Loren Beachy has delivered a second batch of answers to your questions, so we’ll get right into them.

Loren Beachy Chasing Amish Dream BookToday’s questions include queries about Loren’s favorite writers, how he manages eight grades at once, and how many single Amish ladies he is currently fending off. You asked some good ones.

With these and his previous answers, Loren got to over 30 of your questions, so I think he did alright. We’ll let him off the hook now. 🙂

You’ll find the winner of Chasing the Amish Dream at the end of this post.

Loren Answers Your Questions (Part 2)

Gail: What sorts of books do you like to read for your own personal edification?

Besides of course, the Bible, I enjoy reading Dale Carnegie and historical fiction.

Derek J: How many auctions a year do you do? Who pays for your efforts? and are you limited to a certain geographical area or can English drive you to more distant events?

I am blessed to work between seventy and eighty auctions a year in addition to a weekly hay sale most of the year. Most times the seller ultimately pays the auctioneer. I have sold at auctions in Montana, New York, North Carolina, Ohio and Michigan in addition to the good old Hoosier state. You’re right. I either hire a driver or ride with a bus or train.

John Amey: Having been a resident of this state for nearly 65 years and having never been away from home for more than 10 days at a time and only two times, at that, I have a sense of place here in Northern New Hampshire. Also having visited communities in Pennsylvania, new York and Michigan where the Amish thrive, I have yet to ask an Amishman this question; Why do you think there are Amish all around my state but no communities here?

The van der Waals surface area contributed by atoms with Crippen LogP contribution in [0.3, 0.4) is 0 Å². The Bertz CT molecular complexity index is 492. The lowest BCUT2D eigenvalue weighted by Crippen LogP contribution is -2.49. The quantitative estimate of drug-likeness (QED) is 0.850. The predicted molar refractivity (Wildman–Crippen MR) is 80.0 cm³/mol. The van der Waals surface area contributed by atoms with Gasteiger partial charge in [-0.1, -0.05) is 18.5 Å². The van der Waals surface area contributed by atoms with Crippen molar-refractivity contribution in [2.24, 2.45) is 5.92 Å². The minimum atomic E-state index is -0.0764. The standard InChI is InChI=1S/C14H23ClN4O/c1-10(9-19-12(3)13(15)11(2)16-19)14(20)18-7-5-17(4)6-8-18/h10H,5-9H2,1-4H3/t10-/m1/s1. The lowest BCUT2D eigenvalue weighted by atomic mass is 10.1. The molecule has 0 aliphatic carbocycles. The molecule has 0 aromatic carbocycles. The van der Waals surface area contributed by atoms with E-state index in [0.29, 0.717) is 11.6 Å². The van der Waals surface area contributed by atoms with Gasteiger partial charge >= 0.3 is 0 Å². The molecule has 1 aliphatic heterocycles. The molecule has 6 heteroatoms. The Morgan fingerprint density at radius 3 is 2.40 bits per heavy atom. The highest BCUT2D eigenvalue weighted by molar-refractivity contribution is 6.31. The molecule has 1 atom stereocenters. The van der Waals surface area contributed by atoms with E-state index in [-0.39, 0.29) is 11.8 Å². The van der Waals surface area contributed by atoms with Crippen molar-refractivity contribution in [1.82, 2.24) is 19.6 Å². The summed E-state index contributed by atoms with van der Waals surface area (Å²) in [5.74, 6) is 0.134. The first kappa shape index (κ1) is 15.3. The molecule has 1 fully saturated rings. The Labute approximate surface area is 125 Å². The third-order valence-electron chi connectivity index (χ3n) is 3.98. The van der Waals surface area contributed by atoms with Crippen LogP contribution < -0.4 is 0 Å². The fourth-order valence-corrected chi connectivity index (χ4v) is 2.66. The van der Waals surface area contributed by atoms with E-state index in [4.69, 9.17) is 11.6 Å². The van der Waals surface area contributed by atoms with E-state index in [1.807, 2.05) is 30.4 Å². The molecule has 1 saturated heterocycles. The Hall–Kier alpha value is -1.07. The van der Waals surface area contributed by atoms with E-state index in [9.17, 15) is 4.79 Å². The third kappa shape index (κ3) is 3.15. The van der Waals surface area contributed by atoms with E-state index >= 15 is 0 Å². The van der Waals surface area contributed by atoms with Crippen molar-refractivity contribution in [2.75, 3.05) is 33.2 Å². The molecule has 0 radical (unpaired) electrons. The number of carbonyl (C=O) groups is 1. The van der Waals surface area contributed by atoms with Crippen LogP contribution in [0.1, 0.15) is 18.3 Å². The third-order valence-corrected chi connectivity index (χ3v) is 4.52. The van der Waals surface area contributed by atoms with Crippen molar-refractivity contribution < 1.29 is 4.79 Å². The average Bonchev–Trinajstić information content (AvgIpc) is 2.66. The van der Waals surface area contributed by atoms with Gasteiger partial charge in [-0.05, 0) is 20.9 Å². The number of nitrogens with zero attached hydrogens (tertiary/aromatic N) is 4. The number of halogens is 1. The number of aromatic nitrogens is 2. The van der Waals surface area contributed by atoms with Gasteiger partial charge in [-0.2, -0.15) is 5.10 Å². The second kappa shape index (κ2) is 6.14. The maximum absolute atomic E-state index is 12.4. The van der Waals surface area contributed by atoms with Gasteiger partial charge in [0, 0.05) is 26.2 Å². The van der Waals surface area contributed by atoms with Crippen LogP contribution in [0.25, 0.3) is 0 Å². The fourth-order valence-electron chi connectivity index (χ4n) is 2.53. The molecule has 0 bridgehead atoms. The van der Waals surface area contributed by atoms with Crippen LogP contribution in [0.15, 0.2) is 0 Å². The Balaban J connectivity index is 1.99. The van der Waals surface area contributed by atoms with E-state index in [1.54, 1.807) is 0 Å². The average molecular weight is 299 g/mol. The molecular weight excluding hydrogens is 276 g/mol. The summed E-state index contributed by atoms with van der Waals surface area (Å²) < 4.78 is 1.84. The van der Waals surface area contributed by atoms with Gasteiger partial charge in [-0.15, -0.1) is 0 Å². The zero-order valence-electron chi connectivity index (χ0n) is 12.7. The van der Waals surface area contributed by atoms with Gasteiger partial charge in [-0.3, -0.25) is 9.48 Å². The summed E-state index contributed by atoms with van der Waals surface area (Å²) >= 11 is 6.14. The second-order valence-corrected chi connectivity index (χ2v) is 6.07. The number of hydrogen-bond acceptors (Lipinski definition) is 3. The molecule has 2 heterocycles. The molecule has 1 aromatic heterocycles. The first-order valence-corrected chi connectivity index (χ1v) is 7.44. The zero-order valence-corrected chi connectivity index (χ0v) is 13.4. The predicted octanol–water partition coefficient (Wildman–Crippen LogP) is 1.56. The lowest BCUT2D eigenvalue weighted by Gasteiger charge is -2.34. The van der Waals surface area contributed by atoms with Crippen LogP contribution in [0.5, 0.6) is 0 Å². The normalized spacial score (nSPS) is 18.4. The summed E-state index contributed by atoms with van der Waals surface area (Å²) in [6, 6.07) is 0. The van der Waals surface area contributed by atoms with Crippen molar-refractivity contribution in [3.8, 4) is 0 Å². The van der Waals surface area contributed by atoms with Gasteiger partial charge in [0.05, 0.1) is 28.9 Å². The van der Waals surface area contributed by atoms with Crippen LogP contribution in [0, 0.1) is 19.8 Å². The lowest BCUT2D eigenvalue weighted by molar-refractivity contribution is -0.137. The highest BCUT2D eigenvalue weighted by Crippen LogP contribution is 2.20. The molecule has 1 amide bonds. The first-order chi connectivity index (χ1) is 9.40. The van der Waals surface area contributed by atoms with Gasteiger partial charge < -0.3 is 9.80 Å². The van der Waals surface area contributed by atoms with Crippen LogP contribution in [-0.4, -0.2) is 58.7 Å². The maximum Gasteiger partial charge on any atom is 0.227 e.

Sorry, your question is beyond my area of expertise.

Andrea Woodard: Is it hard to teach in a one room school house? How do you keep up with the different grades and students?

It is a lively challenge. Maybe that’s why I keep coming back. Delegation is a huge factor in getting everything done. Older students help a lot with drill and checking as well as doing a bit of teaching.

Emily J:  What do you think makes parents choose one sort of school or the other for their children, and do they generally stick with that choice for all their children? Here, I am specifically wondering about children with special needs who might be the fourth or fifth child–if the previous children had all gone to Amish school, might the parents consider sending the child with special needs to public school, or does that usually not happen?

I am looking forward to finding and reading a copy of your book, whether or not I win.

You have an excellent questions. My best answer is: sometimes. Some parents would be much more apt to do this than others, and it is completely up to the parents. Thanks for your kind words.

Debbie Rhoades: How many young ladies want to court you right now, and how do you know that they are interested in doing so?

Your question is the one I shared with the most people. I don’t know how serious you are in asking this. All kidding aside, I have no idea except that the number is something less than all of them.

I don’t even know where to begin on your second question. I feel quite clueless.

Alice Mary:  I truly hadn’t heard of an auction school before. I thought it was more of a “craft” handed down from father to son (or are there any female auctioneers? Would a female be allowed to attend auction school? Just curious, as I know several women whose voices are loud and carry quite a ways!

Loren, your book sounds like a hoot!…how hard was it to be permitted to publish your book, being Old Order Amish?

I know some of those ladies too (smile). Publishing the book was not difficult. Many of us Amish are readers. Producing a TV show would be a different story.

Thank you.

Kim H: I love Amish Produce Auctions.. Do you ever call at any of them?